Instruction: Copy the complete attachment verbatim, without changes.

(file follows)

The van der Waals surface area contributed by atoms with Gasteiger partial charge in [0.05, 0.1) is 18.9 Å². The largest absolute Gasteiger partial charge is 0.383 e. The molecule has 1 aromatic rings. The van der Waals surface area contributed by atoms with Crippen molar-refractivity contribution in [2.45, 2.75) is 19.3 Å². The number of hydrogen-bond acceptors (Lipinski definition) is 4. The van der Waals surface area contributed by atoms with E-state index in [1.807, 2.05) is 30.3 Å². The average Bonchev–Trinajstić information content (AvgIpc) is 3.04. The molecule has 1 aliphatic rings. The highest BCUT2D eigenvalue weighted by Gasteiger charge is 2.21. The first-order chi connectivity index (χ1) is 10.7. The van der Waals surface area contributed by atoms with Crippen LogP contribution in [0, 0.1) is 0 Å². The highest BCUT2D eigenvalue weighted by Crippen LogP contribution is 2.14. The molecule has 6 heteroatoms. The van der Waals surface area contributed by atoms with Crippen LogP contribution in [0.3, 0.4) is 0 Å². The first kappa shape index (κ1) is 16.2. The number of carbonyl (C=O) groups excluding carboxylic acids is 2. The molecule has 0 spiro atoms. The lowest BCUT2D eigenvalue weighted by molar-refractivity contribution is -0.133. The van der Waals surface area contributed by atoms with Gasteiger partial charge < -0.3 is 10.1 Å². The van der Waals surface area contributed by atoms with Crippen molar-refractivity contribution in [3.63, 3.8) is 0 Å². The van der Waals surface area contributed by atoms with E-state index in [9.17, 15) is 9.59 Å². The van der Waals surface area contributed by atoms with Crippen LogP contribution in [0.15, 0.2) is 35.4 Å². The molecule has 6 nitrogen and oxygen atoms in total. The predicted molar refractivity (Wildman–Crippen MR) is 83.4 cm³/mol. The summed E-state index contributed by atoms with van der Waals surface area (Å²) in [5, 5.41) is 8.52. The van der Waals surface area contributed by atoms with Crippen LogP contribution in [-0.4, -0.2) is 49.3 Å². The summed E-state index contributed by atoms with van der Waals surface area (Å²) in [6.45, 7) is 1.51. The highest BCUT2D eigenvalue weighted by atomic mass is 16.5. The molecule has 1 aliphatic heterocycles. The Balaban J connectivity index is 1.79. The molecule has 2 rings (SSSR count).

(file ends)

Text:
The van der Waals surface area contributed by atoms with Gasteiger partial charge in [0.05, 0.1) is 18.9 Å². The largest absolute Gasteiger partial charge is 0.383 e. The molecule has 1 aromatic rings. The van der Waals surface area contributed by atoms with Crippen molar-refractivity contribution in [2.45, 2.75) is 19.3 Å². The number of hydrogen-bond acceptors (Lipinski definition) is 4. The van der Waals surface area contributed by atoms with E-state index in [1.807, 2.05) is 30.3 Å². The average Bonchev–Trinajstić information content (AvgIpc) is 3.04. The molecule has 1 aliphatic rings. The highest BCUT2D eigenvalue weighted by Gasteiger charge is 2.21. The first-order chi connectivity index (χ1) is 10.7. The van der Waals surface area contributed by atoms with Crippen LogP contribution in [0, 0.1) is 0 Å². The highest BCUT2D eigenvalue weighted by Crippen LogP contribution is 2.14. The molecule has 6 heteroatoms. The van der Waals surface area contributed by atoms with Crippen LogP contribution in [0.3, 0.4) is 0 Å². The first kappa shape index (κ1) is 16.2. The number of carbonyl (C=O) groups excluding carboxylic acids is 2. The molecule has 0 spiro atoms. The lowest BCUT2D eigenvalue weighted by molar-refractivity contribution is -0.133. The van der Waals surface area contributed by atoms with Gasteiger partial charge < -0.3 is 10.1 Å². The van der Waals surface area contributed by atoms with Crippen molar-refractivity contribution in [3.63, 3.8) is 0 Å². The van der Waals surface area contributed by atoms with E-state index in [9.17, 15) is 9.59 Å². The van der Waals surface area contributed by atoms with Crippen LogP contribution in [0.15, 0.2) is 35.4 Å². The molecule has 6 nitrogen and oxygen atoms in total. The predicted molar refractivity (Wildman–Crippen MR) is 83.4 cm³/mol. The summed E-state index contributed by atoms with van der Waals surface area (Å²) in [5, 5.41) is 8.52. The van der Waals surface area contributed by atoms with Crippen LogP contribution in [-0.4, -0.2) is 49.3 Å². The summed E-state index contributed by atoms with van der Waals surface area (Å²) in [6.45, 7) is 1.51. The highest BCUT2D eigenvalue weighted by atomic mass is 16.5. The molecule has 1 aliphatic heterocycles. The Balaban J connectivity index is 1.79. The molecule has 2 rings (SSSR count).